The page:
By Judith Leeson AM
We live in a world that has emphasised the importance of global connections, the advancement of sophisticated technology, to stimulate productivity and efficiency, and reduced the importance of face-to-face connections and social engagement.
There are some real ironies here, that perhaps those elders who were born into the Great Depression and endured the horrors of WW2 and who are among the most vulnerable people in the COVID-19 pandemic are also well suited to support others through this challenging and frightening time. Rather than regarding us as a liability we could be perceived as an asset.
During the Depression I remember, as a child, seeing my mother welcome a desperate man selling boxes of matches door-to-door, and buying two of them as he wept.
My family had a large general store and we had sufficient matches, but this man had a family to support, and my mother affirmed him as a responsible and suffering human.
During WW2 we had food and petrol rationing, blackened windows, air raid shelters in every back yard, and tried to be as self-sufficient as possible for the greater good.
As a child I remember how close our family was, and how we maximised our sparse resources to contribute to our community and alleviate disadvantage in families that needed our support and encouragement.
For nearly five years we were under siege, but we pulled together as a community, and also found much joy in our connections to each other and the natural world, to music, literature and the arts, and the sense of working together for the greater good.
We also found many creative and innovative solutions to meeting our needs, which strengthened our sense of being resilient, and recognised the key ingredients of interpersonal interaction being care, kindness, compassion and empathy.
Our experiences, knowledge, and wisdom could be seen as an asset, and provide evidence to the community that we can and will survive this pandemic; that there are wonderful ways to engage and connect, and that we have an incredible opportunity to make a decision that at this turning point we can chose another way to live, engage, and care for each other and our wonderful planet.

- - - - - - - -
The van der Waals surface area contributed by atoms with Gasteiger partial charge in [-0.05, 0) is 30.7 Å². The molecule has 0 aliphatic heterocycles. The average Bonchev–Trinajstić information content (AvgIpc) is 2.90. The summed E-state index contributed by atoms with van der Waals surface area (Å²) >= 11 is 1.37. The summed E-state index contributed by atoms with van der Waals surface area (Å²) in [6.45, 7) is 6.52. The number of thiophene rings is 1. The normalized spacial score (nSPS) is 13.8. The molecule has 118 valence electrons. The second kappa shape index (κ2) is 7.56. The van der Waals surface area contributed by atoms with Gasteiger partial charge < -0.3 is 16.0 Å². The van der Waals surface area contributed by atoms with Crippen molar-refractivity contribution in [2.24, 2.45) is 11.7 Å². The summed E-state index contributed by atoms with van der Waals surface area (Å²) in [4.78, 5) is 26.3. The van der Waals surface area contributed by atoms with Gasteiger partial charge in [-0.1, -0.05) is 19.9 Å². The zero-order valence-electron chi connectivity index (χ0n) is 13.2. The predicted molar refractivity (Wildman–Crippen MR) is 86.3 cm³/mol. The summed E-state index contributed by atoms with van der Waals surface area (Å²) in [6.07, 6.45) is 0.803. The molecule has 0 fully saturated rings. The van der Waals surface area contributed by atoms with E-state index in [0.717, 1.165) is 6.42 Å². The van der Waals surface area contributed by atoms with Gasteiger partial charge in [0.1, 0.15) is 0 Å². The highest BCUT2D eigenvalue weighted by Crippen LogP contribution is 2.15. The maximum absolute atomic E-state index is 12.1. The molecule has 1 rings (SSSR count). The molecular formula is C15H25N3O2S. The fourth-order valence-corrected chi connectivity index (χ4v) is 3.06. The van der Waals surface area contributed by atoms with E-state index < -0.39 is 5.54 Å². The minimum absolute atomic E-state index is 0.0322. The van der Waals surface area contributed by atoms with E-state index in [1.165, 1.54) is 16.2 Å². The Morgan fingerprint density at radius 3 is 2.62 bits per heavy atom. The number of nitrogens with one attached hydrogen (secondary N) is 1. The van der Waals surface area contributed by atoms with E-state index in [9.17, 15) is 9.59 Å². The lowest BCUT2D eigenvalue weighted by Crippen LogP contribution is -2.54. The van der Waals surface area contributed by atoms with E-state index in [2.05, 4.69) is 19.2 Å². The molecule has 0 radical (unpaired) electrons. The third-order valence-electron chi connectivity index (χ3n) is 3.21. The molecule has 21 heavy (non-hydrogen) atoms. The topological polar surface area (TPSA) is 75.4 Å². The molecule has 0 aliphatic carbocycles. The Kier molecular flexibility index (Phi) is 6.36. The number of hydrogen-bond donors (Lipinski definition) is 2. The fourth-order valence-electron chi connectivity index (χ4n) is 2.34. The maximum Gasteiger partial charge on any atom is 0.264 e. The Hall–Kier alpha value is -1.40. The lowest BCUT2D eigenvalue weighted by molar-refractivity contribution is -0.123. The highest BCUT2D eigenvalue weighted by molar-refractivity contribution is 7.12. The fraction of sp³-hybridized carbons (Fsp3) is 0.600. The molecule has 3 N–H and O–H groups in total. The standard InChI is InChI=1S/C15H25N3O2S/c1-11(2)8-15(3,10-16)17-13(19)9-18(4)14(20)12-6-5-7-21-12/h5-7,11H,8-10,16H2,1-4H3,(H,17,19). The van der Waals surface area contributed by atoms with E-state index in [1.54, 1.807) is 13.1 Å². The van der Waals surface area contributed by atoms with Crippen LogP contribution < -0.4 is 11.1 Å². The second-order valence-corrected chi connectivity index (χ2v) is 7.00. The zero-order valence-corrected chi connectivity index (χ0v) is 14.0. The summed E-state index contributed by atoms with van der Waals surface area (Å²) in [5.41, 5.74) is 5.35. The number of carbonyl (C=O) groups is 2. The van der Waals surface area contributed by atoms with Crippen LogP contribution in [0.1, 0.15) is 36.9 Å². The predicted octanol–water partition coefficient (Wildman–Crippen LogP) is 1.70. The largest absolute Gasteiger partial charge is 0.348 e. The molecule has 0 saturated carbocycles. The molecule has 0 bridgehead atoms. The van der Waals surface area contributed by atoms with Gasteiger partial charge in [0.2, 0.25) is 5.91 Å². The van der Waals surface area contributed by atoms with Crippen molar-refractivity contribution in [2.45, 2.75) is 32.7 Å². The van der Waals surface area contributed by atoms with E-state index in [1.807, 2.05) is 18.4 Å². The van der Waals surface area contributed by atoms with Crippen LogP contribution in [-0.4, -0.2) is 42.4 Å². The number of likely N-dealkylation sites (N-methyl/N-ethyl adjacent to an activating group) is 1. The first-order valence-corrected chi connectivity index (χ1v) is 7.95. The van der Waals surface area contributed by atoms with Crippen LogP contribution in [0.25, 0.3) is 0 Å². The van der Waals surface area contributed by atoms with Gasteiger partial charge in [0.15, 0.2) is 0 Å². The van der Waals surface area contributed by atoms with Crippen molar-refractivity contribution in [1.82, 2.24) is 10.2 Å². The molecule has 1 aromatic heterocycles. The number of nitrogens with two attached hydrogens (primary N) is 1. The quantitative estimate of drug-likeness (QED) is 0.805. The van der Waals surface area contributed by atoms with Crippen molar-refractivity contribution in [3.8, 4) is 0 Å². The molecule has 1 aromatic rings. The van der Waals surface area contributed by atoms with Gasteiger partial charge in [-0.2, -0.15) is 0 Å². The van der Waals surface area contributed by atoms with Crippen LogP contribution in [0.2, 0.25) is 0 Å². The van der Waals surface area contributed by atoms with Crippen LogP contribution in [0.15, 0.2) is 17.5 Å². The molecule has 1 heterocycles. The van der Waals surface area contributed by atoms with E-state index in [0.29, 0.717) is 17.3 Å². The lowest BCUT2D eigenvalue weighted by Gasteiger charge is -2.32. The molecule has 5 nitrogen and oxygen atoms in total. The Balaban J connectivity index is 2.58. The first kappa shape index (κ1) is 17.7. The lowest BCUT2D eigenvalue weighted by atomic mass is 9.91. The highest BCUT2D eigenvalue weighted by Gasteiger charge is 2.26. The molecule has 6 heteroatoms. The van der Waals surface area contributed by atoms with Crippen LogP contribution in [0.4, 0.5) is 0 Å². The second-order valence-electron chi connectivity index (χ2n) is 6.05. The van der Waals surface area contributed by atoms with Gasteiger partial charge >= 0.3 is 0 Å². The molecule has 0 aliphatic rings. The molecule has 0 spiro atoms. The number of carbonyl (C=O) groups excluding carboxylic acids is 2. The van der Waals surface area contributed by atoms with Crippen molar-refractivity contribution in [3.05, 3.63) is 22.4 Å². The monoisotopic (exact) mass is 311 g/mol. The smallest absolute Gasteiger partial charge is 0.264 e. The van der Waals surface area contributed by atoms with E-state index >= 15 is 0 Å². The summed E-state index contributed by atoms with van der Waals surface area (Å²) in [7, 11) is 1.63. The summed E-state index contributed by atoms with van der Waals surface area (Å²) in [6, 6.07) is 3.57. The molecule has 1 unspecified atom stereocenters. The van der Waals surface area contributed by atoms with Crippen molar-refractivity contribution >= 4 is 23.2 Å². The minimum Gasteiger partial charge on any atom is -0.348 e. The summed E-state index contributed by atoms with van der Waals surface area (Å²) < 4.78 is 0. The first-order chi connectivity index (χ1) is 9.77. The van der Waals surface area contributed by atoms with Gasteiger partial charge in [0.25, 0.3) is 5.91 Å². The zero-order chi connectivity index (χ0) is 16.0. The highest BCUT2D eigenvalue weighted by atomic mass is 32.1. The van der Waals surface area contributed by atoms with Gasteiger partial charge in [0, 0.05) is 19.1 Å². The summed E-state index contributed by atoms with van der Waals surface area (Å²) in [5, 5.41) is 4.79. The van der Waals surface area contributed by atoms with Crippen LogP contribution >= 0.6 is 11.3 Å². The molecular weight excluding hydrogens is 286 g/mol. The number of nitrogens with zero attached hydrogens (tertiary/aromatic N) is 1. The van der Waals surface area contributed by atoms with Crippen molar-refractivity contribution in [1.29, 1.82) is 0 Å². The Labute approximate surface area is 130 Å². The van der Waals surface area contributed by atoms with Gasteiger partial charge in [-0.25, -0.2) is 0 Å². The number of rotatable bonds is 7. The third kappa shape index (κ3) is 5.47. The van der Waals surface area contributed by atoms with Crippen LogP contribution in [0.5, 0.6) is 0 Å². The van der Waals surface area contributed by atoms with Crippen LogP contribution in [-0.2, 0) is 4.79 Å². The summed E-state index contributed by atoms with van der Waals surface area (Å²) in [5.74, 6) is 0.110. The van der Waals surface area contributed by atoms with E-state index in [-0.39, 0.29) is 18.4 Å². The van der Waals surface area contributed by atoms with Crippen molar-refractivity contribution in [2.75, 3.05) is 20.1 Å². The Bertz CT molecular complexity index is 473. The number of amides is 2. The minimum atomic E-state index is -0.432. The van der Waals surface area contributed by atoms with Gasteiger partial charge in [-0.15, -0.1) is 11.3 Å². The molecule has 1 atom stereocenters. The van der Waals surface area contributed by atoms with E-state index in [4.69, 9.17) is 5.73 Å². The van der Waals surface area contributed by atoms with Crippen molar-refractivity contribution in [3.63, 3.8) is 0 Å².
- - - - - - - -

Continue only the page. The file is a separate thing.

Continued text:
William Wordsworth’s poem written in 1802 may also be a guiding light to those of us who see, within this terrible crisis, the opportunity to forge another pathway.
Written during the First Industrial Revolution, Wordsworth laments the loss of connection between people and nature, and the focus on material pursuits at the expense of what really matters. Here is a fragment:
The world is too much with us; late and soon,
Getting and spending, we lay waste our powers.
Little we see in Nature that is ours:
We have given our hearts away, a sordid boon!
Composed Upon the Beach near Calais, August 1802
While we all appreciate and benefit from the wonders of technology, perhaps our elders can assist us to weather this crisis and find a way ahead where individuals within communities are seen as our major resource, and where kindness, caring, compassion and empathy are the motivating factors for our action.
Judith Leeson AM is a Caring Futures Institute ambassador. A Director of Vector Consultants, Judith has worked in early childhood, career development and transition services for disadvantaged groups for 60 years. A former Flinders University lecturer, her post graduate qualifications are in education, counselling, and a Master in Career Development: Counselling and Coaching within the School of Business and Law at Edith Cowan University. In 2019, Judith was a judge on Flinders University’s Care Hack, where participants gathered to re-imagine aged care.